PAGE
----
Following on from our August Edition, we are continuing our series of watches that have inspired us - and September really brought about some interesting releases, especially in the world of watch micro-brands!
Richard - Helm Vanuatu
September was a good month. After years of waiting, I was finally hands-on with a Helm Vanuatu. We’ll do a full review of this gem soon but if you are a follower of Helm you’ll know that waiting lists are pretty serious for these watches. The Vanuatu we had in for photography was actually the property of a friend of the Magazine and being a real trooper, he even loaned it to us before he’d worn it himself! It's always a fear when there is such a high expectation around a product that it may fail to deliver. Thankfully Helm exceeded expectations to such a degree that I have now joined the waiting list for this elusive brand.
Build quality was superb, particularly when you consider the price. The legendary lume was breathtaking at night and the general reassurance that comes with a fine tool watch was constantly present. I did promise my friend that I would not wear the watch, and the WG creative staff would only use it for images, but I cannot live with the guilt and need to confess. Sorry Don, I actually wore it on a dog walk, so desperate was I to try it. If this selfish act has in any way tarnished that “new watch” feel then I am very happy to take the Vanuatu off you….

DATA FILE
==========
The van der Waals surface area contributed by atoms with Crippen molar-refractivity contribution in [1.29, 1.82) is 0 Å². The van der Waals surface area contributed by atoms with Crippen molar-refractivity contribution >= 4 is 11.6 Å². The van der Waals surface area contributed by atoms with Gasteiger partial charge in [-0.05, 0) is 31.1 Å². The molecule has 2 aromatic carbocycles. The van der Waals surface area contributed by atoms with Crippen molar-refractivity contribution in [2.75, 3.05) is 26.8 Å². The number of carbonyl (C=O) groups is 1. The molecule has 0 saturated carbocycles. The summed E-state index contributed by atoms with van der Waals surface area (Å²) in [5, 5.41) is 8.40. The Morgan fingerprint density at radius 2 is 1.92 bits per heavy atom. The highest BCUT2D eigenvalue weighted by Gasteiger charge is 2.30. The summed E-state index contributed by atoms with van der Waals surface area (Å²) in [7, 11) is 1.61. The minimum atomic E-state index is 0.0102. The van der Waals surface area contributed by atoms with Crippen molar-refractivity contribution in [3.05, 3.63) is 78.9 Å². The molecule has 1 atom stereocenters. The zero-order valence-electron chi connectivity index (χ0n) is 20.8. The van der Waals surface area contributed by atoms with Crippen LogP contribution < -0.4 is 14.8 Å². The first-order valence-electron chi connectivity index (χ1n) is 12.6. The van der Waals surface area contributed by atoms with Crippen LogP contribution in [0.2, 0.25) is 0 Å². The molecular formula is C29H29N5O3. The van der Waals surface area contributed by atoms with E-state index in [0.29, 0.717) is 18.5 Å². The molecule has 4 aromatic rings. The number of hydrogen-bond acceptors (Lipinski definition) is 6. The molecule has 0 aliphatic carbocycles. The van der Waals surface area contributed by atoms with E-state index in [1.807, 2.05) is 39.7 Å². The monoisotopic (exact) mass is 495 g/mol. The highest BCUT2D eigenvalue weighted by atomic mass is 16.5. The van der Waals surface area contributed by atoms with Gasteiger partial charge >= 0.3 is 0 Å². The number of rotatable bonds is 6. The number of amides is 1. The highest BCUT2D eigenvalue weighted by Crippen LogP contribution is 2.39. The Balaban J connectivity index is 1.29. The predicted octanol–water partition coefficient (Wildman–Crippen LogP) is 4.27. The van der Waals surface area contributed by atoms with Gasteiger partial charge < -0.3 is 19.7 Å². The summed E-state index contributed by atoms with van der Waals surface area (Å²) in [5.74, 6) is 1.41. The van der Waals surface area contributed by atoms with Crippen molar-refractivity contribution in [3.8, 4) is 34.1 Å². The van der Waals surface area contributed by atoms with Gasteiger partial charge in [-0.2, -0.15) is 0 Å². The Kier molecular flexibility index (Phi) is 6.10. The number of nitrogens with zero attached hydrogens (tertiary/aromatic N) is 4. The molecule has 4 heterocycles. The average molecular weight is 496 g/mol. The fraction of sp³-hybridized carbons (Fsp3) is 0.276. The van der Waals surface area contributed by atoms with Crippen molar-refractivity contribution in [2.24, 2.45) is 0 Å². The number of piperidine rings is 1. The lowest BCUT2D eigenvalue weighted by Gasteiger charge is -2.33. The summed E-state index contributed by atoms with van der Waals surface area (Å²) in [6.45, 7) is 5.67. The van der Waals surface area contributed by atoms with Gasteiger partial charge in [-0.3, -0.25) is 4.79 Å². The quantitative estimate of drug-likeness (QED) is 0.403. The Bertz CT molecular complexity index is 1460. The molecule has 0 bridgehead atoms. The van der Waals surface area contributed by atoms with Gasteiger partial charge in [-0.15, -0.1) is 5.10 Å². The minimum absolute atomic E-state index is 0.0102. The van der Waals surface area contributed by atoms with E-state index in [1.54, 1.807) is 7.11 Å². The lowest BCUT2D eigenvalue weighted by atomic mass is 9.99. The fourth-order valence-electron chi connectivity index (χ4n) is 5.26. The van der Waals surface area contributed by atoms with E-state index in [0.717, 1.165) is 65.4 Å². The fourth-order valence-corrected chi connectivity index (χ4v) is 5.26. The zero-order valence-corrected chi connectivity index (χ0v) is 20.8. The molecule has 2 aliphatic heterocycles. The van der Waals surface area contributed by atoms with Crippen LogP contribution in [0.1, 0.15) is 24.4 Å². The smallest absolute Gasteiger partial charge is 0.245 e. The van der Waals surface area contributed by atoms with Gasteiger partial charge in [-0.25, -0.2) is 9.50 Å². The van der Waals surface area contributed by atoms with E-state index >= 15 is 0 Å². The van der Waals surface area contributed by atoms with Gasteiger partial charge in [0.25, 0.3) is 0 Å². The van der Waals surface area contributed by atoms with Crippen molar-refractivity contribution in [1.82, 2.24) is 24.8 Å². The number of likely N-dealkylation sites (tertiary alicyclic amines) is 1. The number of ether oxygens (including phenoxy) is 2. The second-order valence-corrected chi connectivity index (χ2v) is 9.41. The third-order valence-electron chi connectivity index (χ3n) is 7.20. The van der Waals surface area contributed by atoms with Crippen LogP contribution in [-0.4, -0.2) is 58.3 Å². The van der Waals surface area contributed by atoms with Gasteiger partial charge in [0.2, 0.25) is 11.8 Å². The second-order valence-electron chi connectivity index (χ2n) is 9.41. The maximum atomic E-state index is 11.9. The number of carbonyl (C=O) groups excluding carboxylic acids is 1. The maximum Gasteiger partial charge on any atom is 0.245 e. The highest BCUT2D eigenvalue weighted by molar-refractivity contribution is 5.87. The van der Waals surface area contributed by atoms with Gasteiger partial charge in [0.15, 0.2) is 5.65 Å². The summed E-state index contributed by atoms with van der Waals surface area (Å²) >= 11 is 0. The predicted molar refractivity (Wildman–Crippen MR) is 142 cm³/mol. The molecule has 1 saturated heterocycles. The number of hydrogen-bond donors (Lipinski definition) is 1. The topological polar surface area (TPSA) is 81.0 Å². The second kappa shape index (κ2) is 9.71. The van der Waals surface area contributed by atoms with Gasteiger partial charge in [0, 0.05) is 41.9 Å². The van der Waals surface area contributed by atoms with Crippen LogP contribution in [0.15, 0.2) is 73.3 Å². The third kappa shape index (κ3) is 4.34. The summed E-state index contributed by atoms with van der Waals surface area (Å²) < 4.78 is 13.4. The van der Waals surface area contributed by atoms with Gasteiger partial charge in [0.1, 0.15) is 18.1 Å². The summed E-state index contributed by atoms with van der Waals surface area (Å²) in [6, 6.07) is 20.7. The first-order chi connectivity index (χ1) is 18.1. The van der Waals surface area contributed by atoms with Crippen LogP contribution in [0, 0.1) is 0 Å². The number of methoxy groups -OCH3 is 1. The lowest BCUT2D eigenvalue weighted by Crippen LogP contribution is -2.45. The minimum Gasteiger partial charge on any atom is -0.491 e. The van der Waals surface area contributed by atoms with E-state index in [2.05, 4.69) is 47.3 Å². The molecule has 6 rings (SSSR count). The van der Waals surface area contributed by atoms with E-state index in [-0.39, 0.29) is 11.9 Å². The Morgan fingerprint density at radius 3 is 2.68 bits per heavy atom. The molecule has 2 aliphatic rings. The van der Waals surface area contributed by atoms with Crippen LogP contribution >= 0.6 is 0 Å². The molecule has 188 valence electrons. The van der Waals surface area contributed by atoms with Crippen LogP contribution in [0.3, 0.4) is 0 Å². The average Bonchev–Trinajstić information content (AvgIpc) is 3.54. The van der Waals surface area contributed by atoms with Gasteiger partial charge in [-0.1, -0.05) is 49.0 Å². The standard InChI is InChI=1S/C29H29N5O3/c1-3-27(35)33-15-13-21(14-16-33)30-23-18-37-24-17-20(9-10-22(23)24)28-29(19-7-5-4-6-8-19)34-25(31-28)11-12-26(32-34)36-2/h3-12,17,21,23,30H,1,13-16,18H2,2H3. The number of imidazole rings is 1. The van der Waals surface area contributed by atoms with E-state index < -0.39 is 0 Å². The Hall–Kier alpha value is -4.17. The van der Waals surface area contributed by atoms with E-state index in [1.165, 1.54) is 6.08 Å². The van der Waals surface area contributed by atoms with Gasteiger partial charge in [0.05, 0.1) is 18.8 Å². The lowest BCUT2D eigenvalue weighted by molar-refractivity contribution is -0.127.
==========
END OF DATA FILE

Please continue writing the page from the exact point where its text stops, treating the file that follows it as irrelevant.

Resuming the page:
Anthony - Parmigiani Fleurier Toric Chronograph
The most significant event of last month has been the passing of the Queen, and – perhaps like many people – I was surprised by just how moved and affected I felt by the end of the Elizabethan era.
Sadly, it was only once she was gone that I truly appreciated the extent of the consistency, dependability and decency she represented in a rapidly-shifting world. It’s probably one reason why I like watches too: as a constant in a sea of change.
Now that the period of national mourning is officially over, thoughts inevitably turn to King Charles III and what sort of monarch he will become. It’s far too early to judge, but like most people here, I am a great believer in the fact that you can tell an awful lot about a man from his choice of watch.
Throughout his earliest appearances as King, Charles III has mainly been wearing his Parmigiani Fleurier Toric Chronograph. It’s a watch that he’s worn on several momentous occasions before, such as at the wedding of his son Prince Harry, so it’s clearly a timepiece that accompanies him on all the significant chapters of his life.
A similar Parmigiani Fleurier Toric Chronograph to that of King Charles III - Image credit Kliton Ceku/Christie’s
Parmigiani has only been around since 1996 and King Charles III seems to have acquired his not long after that: possibly on a skiing trip to Klosters in Austria during the early 2000s. Michel Parmigiani’s reputation as a watchmaker has of course been established for a lot longer, having previously been commissioned to restore Patek Philippe watches for their own collection.